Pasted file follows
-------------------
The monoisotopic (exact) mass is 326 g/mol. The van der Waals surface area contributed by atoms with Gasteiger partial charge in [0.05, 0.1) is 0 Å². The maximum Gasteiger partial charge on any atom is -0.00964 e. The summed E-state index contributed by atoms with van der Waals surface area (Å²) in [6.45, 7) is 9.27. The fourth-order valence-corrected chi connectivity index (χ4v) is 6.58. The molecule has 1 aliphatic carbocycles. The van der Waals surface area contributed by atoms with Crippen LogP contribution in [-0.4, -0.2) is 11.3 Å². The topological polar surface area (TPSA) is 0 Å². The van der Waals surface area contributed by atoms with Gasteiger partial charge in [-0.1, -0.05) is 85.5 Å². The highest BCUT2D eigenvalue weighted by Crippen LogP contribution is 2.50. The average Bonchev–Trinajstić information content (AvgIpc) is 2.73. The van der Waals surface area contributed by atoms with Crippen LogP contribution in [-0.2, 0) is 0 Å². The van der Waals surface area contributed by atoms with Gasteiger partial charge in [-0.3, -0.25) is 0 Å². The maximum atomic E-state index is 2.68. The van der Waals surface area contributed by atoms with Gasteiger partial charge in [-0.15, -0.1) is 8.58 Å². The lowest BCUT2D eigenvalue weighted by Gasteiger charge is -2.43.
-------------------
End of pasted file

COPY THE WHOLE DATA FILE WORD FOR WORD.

The monoisotopic (exact) mass is 326 g/mol. The van der Waals surface area contributed by atoms with Gasteiger partial charge in [0.05, 0.1) is 0 Å². The maximum Gasteiger partial charge on any atom is -0.00964 e. The summed E-state index contributed by atoms with van der Waals surface area (Å²) in [6.45, 7) is 9.27. The fourth-order valence-corrected chi connectivity index (χ4v) is 6.58. The molecule has 1 aliphatic carbocycles. The van der Waals surface area contributed by atoms with Crippen LogP contribution in [-0.4, -0.2) is 11.3 Å². The topological polar surface area (TPSA) is 0 Å². The van der Waals surface area contributed by atoms with Gasteiger partial charge in [-0.1, -0.05) is 85.5 Å². The highest BCUT2D eigenvalue weighted by Crippen LogP contribution is 2.50. The average Bonchev–Trinajstić information content (AvgIpc) is 2.73. The van der Waals surface area contributed by atoms with Crippen LogP contribution in [-0.2, 0) is 0 Å². The van der Waals surface area contributed by atoms with Gasteiger partial charge in [-0.3, -0.25) is 0 Å². The maximum atomic E-state index is 2.68. The van der Waals surface area contributed by atoms with Gasteiger partial charge in [-0.15, -0.1) is 8.58 Å². The lowest BCUT2D eigenvalue weighted by Gasteiger charge is -2.43.